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Aspen Design Summit Report: UNICEF Menstruation Challenge


The lack of affordable hygienic products and facilities, compounded by negative cultural attitudes, has profoundly and adversely affected the education of puberty-age girls in Africa. According to UNICEF, one in 10 school-age African girls stays home during her period or drops out entirely. As reported in this Project’s briefing papers, “In countries where menstrual hygiene is taboo, girls in puberty are typically absent for 20 percent of the school year.” Nor is this quandary limited to adolescence; working women also lose productive time during their periods. And even women who attend classes and jobs despite a lack of access to sanitary protection often substitute materials such as bark, rags or mud, with detrimental health consequences.

Participants in the Aspen Design Summit’s Menstruation Project addressed this dilemma not as an isolated predicament but as part of a larger system of economic and cultural forces that offered powerful opportunities for change. The group’s principal objective was to assist team member Elizabeth Scharpf, a social entrepreneur setting up a program in Rwanda to produce and distribute low-coast sanitary pads, in considering ways to innovate her venture, Sustainable Health Enterprises (SHE). “In Rwanda for the last 15 years, it’s only been handout, handout,” Scharpf said. “We’re trying to change that and make it more sustainable.”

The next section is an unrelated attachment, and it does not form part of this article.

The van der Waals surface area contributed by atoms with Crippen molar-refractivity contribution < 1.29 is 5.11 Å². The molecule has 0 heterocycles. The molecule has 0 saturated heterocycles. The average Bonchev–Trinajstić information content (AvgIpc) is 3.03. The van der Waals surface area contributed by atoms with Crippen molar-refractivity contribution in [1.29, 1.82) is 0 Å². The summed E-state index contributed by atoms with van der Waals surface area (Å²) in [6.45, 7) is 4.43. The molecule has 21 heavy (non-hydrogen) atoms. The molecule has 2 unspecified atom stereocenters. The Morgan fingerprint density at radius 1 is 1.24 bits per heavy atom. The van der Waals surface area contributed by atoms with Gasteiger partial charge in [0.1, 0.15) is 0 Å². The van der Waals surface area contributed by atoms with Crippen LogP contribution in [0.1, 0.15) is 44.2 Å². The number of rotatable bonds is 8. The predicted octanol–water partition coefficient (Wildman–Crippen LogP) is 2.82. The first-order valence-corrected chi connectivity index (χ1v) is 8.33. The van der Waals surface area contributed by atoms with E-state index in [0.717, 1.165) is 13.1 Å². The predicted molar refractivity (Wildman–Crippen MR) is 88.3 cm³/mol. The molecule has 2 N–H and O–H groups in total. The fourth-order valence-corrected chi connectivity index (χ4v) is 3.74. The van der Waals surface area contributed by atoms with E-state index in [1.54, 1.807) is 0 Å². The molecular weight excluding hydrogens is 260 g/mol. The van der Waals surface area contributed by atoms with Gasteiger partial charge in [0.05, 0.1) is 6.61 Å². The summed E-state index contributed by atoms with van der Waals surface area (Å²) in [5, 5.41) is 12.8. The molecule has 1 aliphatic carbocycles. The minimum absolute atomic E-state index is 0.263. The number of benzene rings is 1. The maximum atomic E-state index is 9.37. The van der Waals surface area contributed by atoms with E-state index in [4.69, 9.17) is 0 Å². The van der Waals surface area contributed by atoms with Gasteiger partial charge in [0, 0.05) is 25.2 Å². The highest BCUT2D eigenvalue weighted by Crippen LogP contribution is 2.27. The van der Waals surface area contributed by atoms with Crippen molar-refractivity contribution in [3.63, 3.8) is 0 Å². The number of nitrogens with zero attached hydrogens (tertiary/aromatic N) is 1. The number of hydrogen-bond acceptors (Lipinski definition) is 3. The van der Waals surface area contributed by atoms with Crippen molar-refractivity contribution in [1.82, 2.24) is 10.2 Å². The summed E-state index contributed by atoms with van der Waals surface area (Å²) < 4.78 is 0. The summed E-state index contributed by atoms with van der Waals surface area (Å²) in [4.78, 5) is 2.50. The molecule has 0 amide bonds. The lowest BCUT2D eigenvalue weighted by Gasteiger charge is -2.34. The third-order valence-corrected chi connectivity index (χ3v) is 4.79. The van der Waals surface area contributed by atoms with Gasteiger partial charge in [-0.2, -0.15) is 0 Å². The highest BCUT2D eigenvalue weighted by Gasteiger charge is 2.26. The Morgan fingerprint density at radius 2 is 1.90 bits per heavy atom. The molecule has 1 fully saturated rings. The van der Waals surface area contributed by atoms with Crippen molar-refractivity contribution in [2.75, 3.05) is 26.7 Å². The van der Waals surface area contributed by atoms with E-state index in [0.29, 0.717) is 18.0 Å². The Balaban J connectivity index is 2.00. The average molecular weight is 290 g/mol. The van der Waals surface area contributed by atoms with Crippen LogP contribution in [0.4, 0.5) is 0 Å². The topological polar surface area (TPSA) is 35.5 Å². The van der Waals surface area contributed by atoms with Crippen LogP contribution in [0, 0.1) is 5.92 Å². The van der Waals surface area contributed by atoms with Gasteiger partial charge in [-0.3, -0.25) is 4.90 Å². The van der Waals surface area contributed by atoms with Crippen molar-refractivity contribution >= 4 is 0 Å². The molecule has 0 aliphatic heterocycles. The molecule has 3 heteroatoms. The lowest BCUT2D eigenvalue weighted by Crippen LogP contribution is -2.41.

Building on Scharpf’s efforts to create businesses in Rwanda through the manufacture and sale of affordable sanitary protection, the team proposed an “eco-system” whereby sanitary pads became a linchpin for local economic growth, for educational programs about health and hygiene and for research into materials that could be adapted to other countries

Combating the Taboo
Scharpf seeks to provide information to maturing girls and women that would help remove the sting of taboo and provide answers to questions as fundamental as “Why am I menstruating?” and “What is going on with my body?” — questions she has heard from women as old as 35.